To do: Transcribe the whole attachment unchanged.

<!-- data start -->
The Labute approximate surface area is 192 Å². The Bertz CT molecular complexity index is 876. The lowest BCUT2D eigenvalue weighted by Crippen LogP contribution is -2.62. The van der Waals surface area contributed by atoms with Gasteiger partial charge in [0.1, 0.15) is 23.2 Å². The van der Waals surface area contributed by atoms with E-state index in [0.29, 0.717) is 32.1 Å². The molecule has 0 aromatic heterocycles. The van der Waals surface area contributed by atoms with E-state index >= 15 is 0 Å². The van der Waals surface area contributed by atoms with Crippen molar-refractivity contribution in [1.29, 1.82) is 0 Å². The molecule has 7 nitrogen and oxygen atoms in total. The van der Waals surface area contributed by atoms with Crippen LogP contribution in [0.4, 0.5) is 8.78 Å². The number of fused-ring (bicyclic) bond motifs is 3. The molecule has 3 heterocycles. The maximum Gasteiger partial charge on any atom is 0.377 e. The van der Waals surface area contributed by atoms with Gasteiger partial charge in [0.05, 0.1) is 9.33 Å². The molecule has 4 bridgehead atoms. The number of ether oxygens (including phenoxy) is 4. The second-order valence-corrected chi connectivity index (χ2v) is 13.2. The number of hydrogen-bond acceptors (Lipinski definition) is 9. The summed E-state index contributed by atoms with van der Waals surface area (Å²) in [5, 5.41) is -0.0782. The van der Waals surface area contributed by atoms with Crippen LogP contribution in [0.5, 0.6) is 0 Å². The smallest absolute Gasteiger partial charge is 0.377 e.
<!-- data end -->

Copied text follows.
The Labute approximate surface area is 192 Å². The Bertz CT molecular complexity index is 876. The lowest BCUT2D eigenvalue weighted by Crippen LogP contribution is -2.62. The van der Waals surface area contributed by atoms with Gasteiger partial charge in [0.1, 0.15) is 23.2 Å². The van der Waals surface area contributed by atoms with E-state index in [0.29, 0.717) is 32.1 Å². The molecule has 0 aromatic heterocycles. The van der Waals surface area contributed by atoms with E-state index >= 15 is 0 Å². The van der Waals surface area contributed by atoms with Crippen molar-refractivity contribution in [1.29, 1.82) is 0 Å². The molecule has 7 nitrogen and oxygen atoms in total. The van der Waals surface area contributed by atoms with Crippen LogP contribution in [0.4, 0.5) is 8.78 Å². The number of fused-ring (bicyclic) bond motifs is 3. The molecule has 3 heterocycles. The maximum Gasteiger partial charge on any atom is 0.377 e. The van der Waals surface area contributed by atoms with Gasteiger partial charge in [0.05, 0.1) is 9.33 Å². The molecule has 4 bridgehead atoms. The number of ether oxygens (including phenoxy) is 4. The second-order valence-corrected chi connectivity index (χ2v) is 13.2. The number of hydrogen-bond acceptors (Lipinski definition) is 9. The summed E-state index contributed by atoms with van der Waals surface area (Å²) in [5, 5.41) is -0.0782. The van der Waals surface area contributed by atoms with Crippen LogP contribution in [0.5, 0.6) is 0 Å². The smallest absolute Gasteiger partial charge is 0.377 e.